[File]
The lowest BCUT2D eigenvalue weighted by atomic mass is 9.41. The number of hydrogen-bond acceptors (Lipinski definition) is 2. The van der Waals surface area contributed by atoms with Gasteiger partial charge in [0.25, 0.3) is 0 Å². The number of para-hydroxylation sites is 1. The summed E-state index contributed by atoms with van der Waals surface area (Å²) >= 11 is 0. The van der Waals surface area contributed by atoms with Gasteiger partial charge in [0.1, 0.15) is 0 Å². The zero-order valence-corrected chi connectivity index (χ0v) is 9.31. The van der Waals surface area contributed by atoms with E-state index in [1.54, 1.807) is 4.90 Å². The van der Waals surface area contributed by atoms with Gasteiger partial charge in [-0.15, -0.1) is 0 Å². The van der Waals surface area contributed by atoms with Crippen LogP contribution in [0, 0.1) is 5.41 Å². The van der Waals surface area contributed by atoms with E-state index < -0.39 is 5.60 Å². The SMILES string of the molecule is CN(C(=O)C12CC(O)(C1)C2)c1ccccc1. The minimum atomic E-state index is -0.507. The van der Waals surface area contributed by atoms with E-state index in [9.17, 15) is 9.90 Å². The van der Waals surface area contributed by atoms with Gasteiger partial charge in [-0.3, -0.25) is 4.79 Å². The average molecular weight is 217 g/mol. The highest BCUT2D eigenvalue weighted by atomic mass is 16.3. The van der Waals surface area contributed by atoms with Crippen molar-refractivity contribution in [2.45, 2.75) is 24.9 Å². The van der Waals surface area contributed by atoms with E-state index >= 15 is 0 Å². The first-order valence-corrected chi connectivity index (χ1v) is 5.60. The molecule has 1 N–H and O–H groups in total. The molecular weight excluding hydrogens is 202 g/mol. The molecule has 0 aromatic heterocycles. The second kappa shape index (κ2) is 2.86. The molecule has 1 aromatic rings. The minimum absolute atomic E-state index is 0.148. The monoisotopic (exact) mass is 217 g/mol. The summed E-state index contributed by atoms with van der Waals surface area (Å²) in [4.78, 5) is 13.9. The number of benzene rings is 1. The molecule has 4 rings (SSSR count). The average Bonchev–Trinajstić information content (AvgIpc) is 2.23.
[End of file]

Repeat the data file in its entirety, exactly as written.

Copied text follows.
The lowest BCUT2D eigenvalue weighted by atomic mass is 9.41. The number of hydrogen-bond acceptors (Lipinski definition) is 2. The van der Waals surface area contributed by atoms with Gasteiger partial charge in [0.25, 0.3) is 0 Å². The number of para-hydroxylation sites is 1. The summed E-state index contributed by atoms with van der Waals surface area (Å²) >= 11 is 0. The van der Waals surface area contributed by atoms with Gasteiger partial charge in [0.1, 0.15) is 0 Å². The zero-order valence-corrected chi connectivity index (χ0v) is 9.31. The van der Waals surface area contributed by atoms with E-state index in [1.54, 1.807) is 4.90 Å². The van der Waals surface area contributed by atoms with Gasteiger partial charge in [-0.15, -0.1) is 0 Å². The van der Waals surface area contributed by atoms with Crippen LogP contribution in [0, 0.1) is 5.41 Å². The van der Waals surface area contributed by atoms with E-state index < -0.39 is 5.60 Å². The SMILES string of the molecule is CN(C(=O)C12CC(O)(C1)C2)c1ccccc1. The minimum atomic E-state index is -0.507. The van der Waals surface area contributed by atoms with E-state index in [9.17, 15) is 9.90 Å². The van der Waals surface area contributed by atoms with Gasteiger partial charge in [-0.3, -0.25) is 4.79 Å². The average molecular weight is 217 g/mol. The highest BCUT2D eigenvalue weighted by atomic mass is 16.3. The van der Waals surface area contributed by atoms with Crippen molar-refractivity contribution in [2.45, 2.75) is 24.9 Å². The van der Waals surface area contributed by atoms with E-state index >= 15 is 0 Å². The first-order valence-corrected chi connectivity index (χ1v) is 5.60. The molecule has 1 N–H and O–H groups in total. The molecular weight excluding hydrogens is 202 g/mol. The molecule has 0 aromatic heterocycles. The second kappa shape index (κ2) is 2.86. The molecule has 1 aromatic rings. The minimum absolute atomic E-state index is 0.148. The monoisotopic (exact) mass is 217 g/mol. The summed E-state index contributed by atoms with van der Waals surface area (Å²) in [4.78, 5) is 13.9. The number of benzene rings is 1. The molecule has 4 rings (SSSR count). The average Bonchev–Trinajstić information content (AvgIpc) is 2.23.